In all the discussions I’ve heard and read about Sarah Palin’s selection as McCain’s heir apparent, the best word I’ve come across to characterize that choice is “cynical.” Cynical, not because Palin herself isn’t a remarkable politician—clearly, she is—but cynical because Palin’s presence on the GOP ticket suggests the McCain campaign’s calculation that Americans care more about personal charisma than they do about governmental experience. Cynical, because her presence on that ticket suggests Team McCain’s estimation that those much-discussed Disaffected Hillary Voters will vote against the pro-women policies their erstwhile leader espoused—a pro-choice stance on abortion, the support of equal pay for women, etc.—simply to get a woman, any woman, in office. Cynical, because it suggests that those women’s votes can be bought at the low, low price of Putting a Lady on the Ticket.
In the current issue of The New Republic, Michelle Cottle provides an examination of that cynicism that is as thorough as it is biting. “The Palin pick is disheartening on so many levels,” Cottle writes.
For starters, even what little we know about the Alaska governor’s policy views is enough to make a traditional feminist weep. The staunchly conservative Palin not only opposes abortion rights (even in cases of rape or incest), she also supports abstinence-only sex education and takes a strict free-market approach toward health care.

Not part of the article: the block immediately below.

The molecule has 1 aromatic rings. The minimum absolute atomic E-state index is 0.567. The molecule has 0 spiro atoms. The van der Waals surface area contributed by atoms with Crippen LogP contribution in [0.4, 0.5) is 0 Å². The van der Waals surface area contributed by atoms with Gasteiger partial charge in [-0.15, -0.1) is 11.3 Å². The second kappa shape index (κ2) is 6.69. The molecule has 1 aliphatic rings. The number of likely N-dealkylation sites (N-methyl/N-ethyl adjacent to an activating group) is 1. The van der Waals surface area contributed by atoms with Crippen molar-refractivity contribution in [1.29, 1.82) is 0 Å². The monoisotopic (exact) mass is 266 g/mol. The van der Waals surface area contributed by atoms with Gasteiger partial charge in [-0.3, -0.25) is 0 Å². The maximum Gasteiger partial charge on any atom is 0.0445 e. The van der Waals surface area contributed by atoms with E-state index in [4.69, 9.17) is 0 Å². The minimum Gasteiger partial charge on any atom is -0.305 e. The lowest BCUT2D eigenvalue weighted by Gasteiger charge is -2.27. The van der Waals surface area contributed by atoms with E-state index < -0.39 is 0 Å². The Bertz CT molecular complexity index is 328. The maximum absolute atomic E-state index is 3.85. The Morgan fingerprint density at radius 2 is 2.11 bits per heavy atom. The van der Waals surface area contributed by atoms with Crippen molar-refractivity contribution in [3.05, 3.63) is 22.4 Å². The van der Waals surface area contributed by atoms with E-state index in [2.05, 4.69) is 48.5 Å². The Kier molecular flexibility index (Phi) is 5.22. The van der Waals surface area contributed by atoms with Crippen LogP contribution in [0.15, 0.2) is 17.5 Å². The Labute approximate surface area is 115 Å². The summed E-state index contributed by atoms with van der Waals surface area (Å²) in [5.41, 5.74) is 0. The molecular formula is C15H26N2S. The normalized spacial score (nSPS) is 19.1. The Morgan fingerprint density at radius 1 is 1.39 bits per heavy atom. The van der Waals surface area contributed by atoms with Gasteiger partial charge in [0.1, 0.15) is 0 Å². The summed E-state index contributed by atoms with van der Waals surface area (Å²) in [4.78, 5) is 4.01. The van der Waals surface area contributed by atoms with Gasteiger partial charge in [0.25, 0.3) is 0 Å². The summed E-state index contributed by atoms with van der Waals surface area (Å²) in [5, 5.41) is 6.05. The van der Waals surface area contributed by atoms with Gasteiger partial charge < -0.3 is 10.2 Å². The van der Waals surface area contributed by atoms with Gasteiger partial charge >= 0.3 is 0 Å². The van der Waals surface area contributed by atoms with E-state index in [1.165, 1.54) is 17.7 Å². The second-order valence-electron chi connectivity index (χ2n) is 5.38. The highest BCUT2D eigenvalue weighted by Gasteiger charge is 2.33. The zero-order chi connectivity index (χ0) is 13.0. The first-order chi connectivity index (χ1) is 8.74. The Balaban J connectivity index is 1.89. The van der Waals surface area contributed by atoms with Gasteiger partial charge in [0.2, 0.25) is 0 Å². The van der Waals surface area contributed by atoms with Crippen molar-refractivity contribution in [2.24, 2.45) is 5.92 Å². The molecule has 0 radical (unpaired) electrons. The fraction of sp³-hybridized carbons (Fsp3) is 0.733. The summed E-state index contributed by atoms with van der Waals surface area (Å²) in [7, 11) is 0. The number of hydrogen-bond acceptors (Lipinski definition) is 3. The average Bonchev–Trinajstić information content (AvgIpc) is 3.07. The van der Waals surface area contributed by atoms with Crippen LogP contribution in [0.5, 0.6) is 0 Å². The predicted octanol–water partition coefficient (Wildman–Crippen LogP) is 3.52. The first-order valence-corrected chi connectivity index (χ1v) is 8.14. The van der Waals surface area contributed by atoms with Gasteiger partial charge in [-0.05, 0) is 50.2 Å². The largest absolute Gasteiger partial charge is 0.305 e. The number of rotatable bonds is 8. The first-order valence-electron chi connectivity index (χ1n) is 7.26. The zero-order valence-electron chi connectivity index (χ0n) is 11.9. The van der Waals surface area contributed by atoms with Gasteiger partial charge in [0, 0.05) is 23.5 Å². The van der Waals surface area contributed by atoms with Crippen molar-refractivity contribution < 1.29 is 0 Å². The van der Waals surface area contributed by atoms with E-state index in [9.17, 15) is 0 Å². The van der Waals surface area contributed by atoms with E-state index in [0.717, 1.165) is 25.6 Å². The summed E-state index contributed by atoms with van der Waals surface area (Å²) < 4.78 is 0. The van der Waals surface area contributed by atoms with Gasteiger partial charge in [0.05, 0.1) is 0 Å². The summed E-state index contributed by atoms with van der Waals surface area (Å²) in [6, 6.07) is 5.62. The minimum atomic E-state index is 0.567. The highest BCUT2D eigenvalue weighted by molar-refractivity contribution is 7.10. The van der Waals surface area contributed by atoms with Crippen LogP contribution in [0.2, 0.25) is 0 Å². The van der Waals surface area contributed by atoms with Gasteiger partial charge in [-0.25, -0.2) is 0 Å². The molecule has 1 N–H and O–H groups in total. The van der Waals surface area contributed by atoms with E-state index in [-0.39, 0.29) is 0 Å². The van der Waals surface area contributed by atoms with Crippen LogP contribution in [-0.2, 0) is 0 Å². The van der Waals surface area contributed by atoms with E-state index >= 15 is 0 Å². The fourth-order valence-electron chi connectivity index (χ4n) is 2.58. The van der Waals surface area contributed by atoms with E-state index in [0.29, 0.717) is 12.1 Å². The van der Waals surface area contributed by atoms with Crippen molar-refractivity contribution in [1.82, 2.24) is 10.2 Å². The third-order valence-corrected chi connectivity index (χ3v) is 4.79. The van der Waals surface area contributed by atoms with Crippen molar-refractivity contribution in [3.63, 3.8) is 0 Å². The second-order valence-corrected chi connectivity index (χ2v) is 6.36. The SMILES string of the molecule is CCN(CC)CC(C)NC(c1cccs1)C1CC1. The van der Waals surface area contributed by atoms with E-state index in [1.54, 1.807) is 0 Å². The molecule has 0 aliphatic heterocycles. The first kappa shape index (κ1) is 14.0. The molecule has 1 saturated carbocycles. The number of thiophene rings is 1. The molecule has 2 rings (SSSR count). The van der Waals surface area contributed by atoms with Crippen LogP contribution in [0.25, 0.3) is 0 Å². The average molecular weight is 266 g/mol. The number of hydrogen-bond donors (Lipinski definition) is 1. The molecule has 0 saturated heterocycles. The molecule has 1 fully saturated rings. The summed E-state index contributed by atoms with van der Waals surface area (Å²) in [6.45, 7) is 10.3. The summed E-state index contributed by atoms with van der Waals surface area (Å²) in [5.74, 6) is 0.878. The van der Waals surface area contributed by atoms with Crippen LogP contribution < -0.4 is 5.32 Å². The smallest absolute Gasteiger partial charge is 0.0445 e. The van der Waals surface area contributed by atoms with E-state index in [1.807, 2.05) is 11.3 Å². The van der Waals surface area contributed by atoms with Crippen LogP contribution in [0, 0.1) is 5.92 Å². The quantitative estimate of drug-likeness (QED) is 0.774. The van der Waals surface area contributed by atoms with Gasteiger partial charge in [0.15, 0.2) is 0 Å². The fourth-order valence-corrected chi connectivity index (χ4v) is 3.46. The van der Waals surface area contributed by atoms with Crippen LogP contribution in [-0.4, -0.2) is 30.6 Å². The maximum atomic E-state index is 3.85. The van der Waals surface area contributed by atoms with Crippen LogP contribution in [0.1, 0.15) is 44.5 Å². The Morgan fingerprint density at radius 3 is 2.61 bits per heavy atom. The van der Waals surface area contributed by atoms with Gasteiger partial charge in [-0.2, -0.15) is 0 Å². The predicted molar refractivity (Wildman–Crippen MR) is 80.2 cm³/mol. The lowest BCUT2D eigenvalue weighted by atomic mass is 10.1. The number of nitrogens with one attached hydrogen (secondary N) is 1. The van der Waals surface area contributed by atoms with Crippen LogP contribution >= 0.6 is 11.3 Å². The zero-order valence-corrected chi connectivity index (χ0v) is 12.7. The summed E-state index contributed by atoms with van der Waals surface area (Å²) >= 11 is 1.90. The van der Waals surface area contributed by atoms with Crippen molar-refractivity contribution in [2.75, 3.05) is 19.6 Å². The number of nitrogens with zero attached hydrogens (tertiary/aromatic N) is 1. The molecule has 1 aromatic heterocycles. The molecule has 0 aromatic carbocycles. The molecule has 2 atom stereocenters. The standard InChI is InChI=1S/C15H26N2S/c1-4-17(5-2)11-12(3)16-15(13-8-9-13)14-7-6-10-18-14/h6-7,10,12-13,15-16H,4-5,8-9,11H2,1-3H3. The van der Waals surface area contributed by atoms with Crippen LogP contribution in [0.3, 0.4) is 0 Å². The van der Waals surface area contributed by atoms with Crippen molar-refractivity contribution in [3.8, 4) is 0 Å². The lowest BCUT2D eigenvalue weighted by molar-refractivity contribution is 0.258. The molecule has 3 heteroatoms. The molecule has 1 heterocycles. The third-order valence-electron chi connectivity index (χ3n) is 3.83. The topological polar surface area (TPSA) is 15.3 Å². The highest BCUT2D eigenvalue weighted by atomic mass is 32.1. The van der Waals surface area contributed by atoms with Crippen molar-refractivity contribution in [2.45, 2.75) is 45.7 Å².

Though Palin, by virtue of her inexperience, “makes Dan Quayle circa 1988 look like an elder statesman,” Cottle continues, in Team McCain’s estimation,
female candidates are pretty much interchangeable and women voters too addlepated to know the difference. We don’t care about issues or experience; we just want someone with the same reproductive parts as ours.
Cottle’s conclusion? Palin’s selection is a blow to the feminist movement. She makes a strong case for it, too. While I’m not fully sold—my own sense is that it’s simply too early to judge The Impact of Palin’s Candidacy on Feminism—Cottle’s verdict in this regard is thoughtful and compelling and, in the end, well worth a read.Megan Garber is an assistant editor at the Nieman Journalism Lab at Harvard University. She was formerly a CJR staff writer.